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Jane Eyre (Dover Thrift Editions) by…

Jane Eyre (Dover Thrift Editions) (original 1847; edition 2003)

by Charlotte Brontë

MembersReviewsPopularityAverage ratingConversations / Mentions
44,46173417 (4.23)7 / 2678
Title:Jane Eyre (Dover Thrift Editions)
Authors:Charlotte Brontë
Info:Dover Publications (2003), Paperback, 448 pages
Collections:Your library

Work details

Jane Eyre by Charlotte Brontë (1847)

  1. 452
    Rebecca by Daphne Du Maurier (Bonzer, chrisharpe, fannyprice)
    chrisharpe: There are some similarities between these two books: a young woman marries an older widower and moves to his mansion, where the marriage is challenged by the unearthly presence of the first wife.
    fannyprice: These two books reminded me a lot of each other but Rebecca was more modern and somewhat less preachy.
  2. 396
    Pride and Prejudice by Jane Austen (TineOliver)
    TineOliver: Debates about which is the greater love story have raged between book lovers for years. Why not read both and form your own opinion?
  3. 358
    The Eyre Affair by Jasper Fforde (Kerian, westher, deepikasd)
    Kerian: If for some reason you read The Eyre Affair without having read Jane Eyre, I definitely recommend it. It will certainly be interesting to read and is a very good book.
    westher: Voor als je wilt weten hoe de verhaallijn ontstaan is ;-)
    deepikasd: This story also gives you a different spin and shows how the story is "changed" to what it is today. Though the story is a parody, the reader who loves Jane Eyre will definitely love meeting the characters again and relish the story all over.
  4. 3613
    Wuthering Heights by Emily Brontë (roby72, gabynation6)
    gabynation6: these authors were sisters
  5. 279
    Wide Sargasso Sea by Jean Rhys (stephmo, aces, JenniferLivingstone)
    stephmo: Written as the story of the first Mrs. Rochester. While this may not be the light we want to remember Mr. Rochester in, it leads to a richer picture of the man he becomes for Jane.
  6. 218
    The Thirteenth Tale by Diane Setterfield (norabelle414)
    norabelle414: Both gothic novels, with a big ol' creepy house, and theme of hidden family secrets
  7. 142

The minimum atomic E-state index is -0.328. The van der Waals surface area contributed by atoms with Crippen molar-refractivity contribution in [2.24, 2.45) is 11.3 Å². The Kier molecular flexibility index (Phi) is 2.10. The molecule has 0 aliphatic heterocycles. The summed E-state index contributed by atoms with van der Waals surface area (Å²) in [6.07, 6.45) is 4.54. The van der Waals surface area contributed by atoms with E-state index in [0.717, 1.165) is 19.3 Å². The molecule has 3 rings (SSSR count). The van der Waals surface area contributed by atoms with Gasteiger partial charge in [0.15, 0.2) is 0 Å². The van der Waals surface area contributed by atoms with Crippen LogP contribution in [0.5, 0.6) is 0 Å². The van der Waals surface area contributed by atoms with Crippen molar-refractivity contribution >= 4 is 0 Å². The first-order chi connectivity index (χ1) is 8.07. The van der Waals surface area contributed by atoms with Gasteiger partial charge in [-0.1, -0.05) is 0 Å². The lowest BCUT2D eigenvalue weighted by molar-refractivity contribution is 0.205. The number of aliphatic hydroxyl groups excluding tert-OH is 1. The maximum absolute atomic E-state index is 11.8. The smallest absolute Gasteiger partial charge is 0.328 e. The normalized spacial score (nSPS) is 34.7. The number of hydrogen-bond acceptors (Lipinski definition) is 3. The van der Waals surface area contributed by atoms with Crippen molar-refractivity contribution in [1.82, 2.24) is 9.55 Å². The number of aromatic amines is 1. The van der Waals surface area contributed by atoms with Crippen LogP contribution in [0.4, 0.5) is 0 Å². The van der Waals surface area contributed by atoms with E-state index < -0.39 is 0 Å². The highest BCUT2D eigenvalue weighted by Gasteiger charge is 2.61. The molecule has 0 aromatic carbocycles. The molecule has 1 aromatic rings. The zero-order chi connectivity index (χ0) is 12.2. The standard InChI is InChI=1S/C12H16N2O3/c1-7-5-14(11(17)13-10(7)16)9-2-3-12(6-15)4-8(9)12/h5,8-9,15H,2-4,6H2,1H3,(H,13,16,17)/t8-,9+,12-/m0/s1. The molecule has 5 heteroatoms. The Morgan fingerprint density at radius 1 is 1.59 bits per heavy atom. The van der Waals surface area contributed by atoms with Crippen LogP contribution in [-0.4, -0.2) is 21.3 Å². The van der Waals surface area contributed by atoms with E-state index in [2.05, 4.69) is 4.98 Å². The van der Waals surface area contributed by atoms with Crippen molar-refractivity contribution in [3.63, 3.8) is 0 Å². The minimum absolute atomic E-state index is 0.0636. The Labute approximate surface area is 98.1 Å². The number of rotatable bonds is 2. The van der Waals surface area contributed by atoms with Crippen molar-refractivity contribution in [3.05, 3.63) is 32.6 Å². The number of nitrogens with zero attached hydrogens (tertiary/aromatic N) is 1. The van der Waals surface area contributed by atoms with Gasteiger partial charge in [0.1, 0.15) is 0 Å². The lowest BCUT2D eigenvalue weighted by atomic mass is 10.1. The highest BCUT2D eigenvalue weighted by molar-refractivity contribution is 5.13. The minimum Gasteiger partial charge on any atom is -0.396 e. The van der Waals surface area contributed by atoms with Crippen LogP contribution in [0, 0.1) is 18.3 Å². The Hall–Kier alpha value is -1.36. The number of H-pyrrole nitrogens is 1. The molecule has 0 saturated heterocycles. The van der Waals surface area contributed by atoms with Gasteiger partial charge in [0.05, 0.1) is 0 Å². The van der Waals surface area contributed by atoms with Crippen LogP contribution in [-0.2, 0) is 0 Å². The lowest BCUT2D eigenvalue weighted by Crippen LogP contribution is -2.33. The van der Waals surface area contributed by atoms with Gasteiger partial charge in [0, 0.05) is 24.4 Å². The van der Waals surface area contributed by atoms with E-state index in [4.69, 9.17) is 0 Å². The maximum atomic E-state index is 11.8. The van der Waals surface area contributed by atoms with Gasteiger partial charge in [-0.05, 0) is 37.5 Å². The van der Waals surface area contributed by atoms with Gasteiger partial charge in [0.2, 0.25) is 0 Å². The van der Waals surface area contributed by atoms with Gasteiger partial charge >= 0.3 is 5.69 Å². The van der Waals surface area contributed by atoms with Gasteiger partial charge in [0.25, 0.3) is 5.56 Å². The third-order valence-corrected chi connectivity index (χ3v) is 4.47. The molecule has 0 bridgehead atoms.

Agnes Grey by Anne Brontë (Medellia)
  8. 131
    The Brontës: Wild Genius on the Moors by Juliet Barker (Wraith_Ravenscroft)
  9. 142
    Villette by Charlotte Brontë (Wraith_Ravenscroft, allenmichie)
  10. 92
    Jenna Starborn by Sharon Shinn (infiniteletters)
    infiniteletters: An interesting retelling.
  11. 81
    The Turn of the Screw by Henry James (hazzabamboo)
  12. 61
    The Mysterious Howling by Maryrose Wood (_Zoe_)
    _Zoe_: The Mysterious Howling offers a fresh perspective on the young governess arriving at a mysterious new place of employment. It's tongue-in-cheek and very funny--definitely an enjoyable read for those who don't take Jane Eyre too seriously.
  13. 149
    Tess of the d'Urbervilles by Thomas Hardy (lanaing)
  14. 61
    Aurora Leigh by Elizabeth Barrett Browning (ElizabethPotter)
    ElizabethPotter: This is like Jane Eyre in verse.
  15. 139
    Great Expectations by Charles Dickens (Maiasaura)
  16. 84
    The Mill on the Floss by George Eliot (ncgraham)
    ncgraham: Two Victorian heroines approach the question of how to reconcile passion and morality in very different ways.
  17. 51
    The Victorian Governess by Kathryn Hughes (susanbooks)
  18. 30
    Charlotte Brontë: A Passionate Life by Lyndall Gordon (MissBrangwen)
  19. 41
    Linden Hills by Gloria Naylor (susanbooks)
    susanbooks: Naylor so brilliantly plays w/Dante & Jane Eyre
  20. 20
    Jane, the Fox, and Me by Fanny Britt (Anonymous user, JenniferLivingstone)
    JenniferLivingstone: If you're a fan of Jane Eyre, you might enjoy the children's book Jane, the Fox, and Me. It's a sweet story about a young girl who has trouble with bullying and self-esteem - and who is able to find comfort from the book Jane Eyre. Highly, highly recommended.… (more)

(see all 33 recommendations)

Romans (11)
1840s (1)